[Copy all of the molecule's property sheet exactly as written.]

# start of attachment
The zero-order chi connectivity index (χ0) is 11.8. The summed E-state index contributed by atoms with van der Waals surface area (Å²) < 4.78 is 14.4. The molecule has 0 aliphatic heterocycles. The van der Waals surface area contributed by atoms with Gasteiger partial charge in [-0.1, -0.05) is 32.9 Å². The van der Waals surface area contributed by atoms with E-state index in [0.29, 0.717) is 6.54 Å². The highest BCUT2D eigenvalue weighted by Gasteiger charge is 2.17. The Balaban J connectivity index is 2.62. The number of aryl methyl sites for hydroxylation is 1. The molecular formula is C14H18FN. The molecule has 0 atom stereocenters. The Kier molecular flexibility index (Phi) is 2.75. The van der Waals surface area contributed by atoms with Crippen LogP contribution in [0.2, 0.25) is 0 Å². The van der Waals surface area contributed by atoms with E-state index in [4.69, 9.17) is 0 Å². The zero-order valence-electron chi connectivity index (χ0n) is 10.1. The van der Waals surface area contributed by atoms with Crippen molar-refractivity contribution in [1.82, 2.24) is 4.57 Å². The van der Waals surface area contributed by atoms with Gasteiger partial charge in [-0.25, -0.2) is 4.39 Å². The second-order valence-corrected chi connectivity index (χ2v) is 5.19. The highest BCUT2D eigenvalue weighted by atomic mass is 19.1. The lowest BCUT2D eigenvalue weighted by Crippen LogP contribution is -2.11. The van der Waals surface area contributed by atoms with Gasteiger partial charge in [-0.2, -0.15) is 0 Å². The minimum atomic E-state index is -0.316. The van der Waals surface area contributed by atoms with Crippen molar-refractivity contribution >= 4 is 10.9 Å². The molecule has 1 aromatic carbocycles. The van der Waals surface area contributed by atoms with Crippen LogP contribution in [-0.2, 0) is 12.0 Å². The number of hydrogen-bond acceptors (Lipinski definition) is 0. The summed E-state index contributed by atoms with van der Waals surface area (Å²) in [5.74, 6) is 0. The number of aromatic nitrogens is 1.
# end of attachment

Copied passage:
The zero-order chi connectivity index (χ0) is 11.8. The summed E-state index contributed by atoms with van der Waals surface area (Å²) < 4.78 is 14.4. The molecule has 0 aliphatic heterocycles. The van der Waals surface area contributed by atoms with Gasteiger partial charge in [-0.1, -0.05) is 32.9 Å². The van der Waals surface area contributed by atoms with E-state index in [0.29, 0.717) is 6.54 Å². The highest BCUT2D eigenvalue weighted by Gasteiger charge is 2.17. The Balaban J connectivity index is 2.62. The number of aryl methyl sites for hydroxylation is 1. The molecular formula is C14H18FN. The molecule has 0 atom stereocenters. The Kier molecular flexibility index (Phi) is 2.75. The van der Waals surface area contributed by atoms with Crippen LogP contribution in [0.2, 0.25) is 0 Å². The van der Waals surface area contributed by atoms with E-state index in [4.69, 9.17) is 0 Å². The zero-order valence-electron chi connectivity index (χ0n) is 10.1. The van der Waals surface area contributed by atoms with Crippen molar-refractivity contribution in [1.82, 2.24) is 4.57 Å². The van der Waals surface area contributed by atoms with Gasteiger partial charge in [-0.25, -0.2) is 4.39 Å². The second-order valence-corrected chi connectivity index (χ2v) is 5.19. The highest BCUT2D eigenvalue weighted by atomic mass is 19.1. The lowest BCUT2D eigenvalue weighted by Crippen LogP contribution is -2.11. The van der Waals surface area contributed by atoms with Gasteiger partial charge in [-0.2, -0.15) is 0 Å². The minimum atomic E-state index is -0.316. The van der Waals surface area contributed by atoms with Crippen molar-refractivity contribution >= 4 is 10.9 Å². The molecule has 1 aromatic carbocycles. The van der Waals surface area contributed by atoms with Crippen LogP contribution in [-0.2, 0) is 12.0 Å². The number of hydrogen-bond acceptors (Lipinski definition) is 0. The summed E-state index contributed by atoms with van der Waals surface area (Å²) in [5.74, 6) is 0. The number of aromatic nitrogens is 1.